Bob Weir Talks About Wanting To Continue Touring For The Rest Of His Life [Watch]

first_imgYesterday, Grateful Dead guitarist Bob Weir was a special guest at the Einstein Gala in Toronto, ON, both to perform and to speak about the importance of innovation in both science and the arts. Ahead of that scheduled appearance, Weir appeared on local news affiliate CP24, talking one-on-one with host Travis Dhanaraj.The interesting conversation touched on a number of topics in a short time, including Weir’s presence at the gala and the connections between science and the arts, the foundation of the Grateful Dead, and Weir’s plans for the future. He mentions that he believes STEM (science, technology, engineering, mathematics) should really be STEAM, with the A for arts, because of the importance of the creative spark. When the conversation turns to the Dead, Weir tells the story of meeting Jerry Garcia before the conversation turns to Weir’s plans for the future. In the discussion, Weir cites Count Basie and Johnnie Johnson as inspirational musicians who toured until their final days, saying “I’ve got nothing better to do” on multiple occasions.Keep on rockin’ it Bobby! You can watch the interview below:last_img read more

Vieira: English methods must change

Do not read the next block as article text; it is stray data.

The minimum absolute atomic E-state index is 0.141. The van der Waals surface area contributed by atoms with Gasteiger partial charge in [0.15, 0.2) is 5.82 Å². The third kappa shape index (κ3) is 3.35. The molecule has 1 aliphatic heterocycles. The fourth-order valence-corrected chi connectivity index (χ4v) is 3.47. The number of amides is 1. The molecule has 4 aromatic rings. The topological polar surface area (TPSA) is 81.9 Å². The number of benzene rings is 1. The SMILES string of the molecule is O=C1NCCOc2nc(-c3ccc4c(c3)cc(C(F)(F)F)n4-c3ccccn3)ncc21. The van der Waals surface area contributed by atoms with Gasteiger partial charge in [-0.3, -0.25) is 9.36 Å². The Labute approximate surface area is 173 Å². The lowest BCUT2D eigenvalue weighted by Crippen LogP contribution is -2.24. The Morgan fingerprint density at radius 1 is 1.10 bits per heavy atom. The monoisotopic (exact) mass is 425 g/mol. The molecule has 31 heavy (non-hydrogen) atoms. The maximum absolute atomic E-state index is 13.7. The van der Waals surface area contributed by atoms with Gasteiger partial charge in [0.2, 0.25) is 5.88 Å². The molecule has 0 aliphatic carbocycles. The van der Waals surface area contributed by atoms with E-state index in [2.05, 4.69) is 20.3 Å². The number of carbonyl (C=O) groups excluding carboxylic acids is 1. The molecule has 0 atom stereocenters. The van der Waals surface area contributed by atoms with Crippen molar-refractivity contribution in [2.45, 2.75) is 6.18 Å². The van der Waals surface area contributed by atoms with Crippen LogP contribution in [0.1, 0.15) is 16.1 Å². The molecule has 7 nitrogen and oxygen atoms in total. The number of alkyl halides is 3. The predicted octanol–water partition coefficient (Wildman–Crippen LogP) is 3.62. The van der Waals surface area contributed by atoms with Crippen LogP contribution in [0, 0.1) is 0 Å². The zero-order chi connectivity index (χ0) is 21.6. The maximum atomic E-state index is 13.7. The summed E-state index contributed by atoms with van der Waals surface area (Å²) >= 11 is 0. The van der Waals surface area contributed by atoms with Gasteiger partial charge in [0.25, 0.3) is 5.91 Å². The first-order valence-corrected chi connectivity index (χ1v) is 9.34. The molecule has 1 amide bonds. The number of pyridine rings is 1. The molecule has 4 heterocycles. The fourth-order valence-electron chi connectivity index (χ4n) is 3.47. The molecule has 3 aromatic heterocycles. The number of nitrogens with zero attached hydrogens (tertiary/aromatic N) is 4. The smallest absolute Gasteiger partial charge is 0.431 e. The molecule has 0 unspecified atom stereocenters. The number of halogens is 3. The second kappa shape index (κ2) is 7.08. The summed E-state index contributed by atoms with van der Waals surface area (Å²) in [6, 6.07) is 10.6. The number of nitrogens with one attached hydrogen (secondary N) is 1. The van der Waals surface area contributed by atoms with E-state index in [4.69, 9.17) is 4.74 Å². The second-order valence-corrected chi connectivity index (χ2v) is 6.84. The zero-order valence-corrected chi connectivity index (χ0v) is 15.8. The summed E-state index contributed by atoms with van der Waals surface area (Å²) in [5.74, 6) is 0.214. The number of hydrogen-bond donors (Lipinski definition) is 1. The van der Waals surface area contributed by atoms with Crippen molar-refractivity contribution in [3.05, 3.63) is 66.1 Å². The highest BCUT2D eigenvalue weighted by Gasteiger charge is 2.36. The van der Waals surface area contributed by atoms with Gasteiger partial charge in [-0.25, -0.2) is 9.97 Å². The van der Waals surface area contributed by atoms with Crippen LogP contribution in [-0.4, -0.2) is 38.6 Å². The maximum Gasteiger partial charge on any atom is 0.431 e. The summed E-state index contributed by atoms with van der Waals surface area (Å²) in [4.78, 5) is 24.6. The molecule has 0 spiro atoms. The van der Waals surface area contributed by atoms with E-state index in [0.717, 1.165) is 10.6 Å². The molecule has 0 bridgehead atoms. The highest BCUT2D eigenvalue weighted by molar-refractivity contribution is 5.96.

first_img The former France and Arsenal midfielder feels that is the true reason the national team is not punching its weight – not because of the high number of foreigners playing in the domestic game. New Football Association chairman Greg Dyke recently reignited the debate over whether the progress of talented English youngsters was being blocked by the proliferation of overseas players at leading clubs. Manchester City’s elite development squad coach Patrick Vieira believes England’s youth coaching systems are lagging behind the times. Vieira, who won the World Cup and European Championship with Les Bleus, feels that is too simplistic an argument and believes coaching structures need to change. He said: “I believe the game has changed and if the game has changed that means we need to change our methods. “I believe that the methods in England haven’t changed as much as the game has changed. “I heard some comments about there being too many foreigners in the country, that that is why there is no chance for the English players to have a chance to play in the first team. “But for me that is the comment everybody wants to hear. “The truth is (we need to ask) how can we help the young players to develop? How do we give them the best tools for them to improve? “The problem is deeper than just saying there are too many foreigners. I think this is a deeper problem.” Vieira, 37, now finds himself in a position to do something about this, albeit at an advanced level, with City. Press Association The Frenchman took up the offer of an administrative role at the club after retiring from playing two years ago but this summer decided to move into coaching. The departure of manager Roberto Mancini and his backroom staff in May created an opening and Vieira was asked to take charge of City’s elite development squad, which is effectively their under-21 team. As well as playing in the Premier League’s under-21 competition, they are also competing in the new UEFA Youth League this season, which is basically an under-19s Champions League. Vieira sees his role primarily to prepare players for senior level, and infuse them with the philosophy of Manuel Pellegrini’s first team, rather to win the competitions in which they play. He said: “At this age and this level you win and lose, but both ways there is so much to take from it. “What is important for the boys is for them to believe in themselves and express themselves. “If you make a mistake, that is a way of developing. When you lose a game it is because you did something wrong, but (it is about) how can you learn from that so you don’t repeat it. “We have to believe in the philosophy we want to put in place. “We have to give them time to develop and learn and make mistakes. It is more important than to develop them just to win games. “They are good players and it is about giving them the confidence to express themselves. “I want them to be brave, to play. The time for them to make a mistake is now, not when they are in the first team.” last_img read more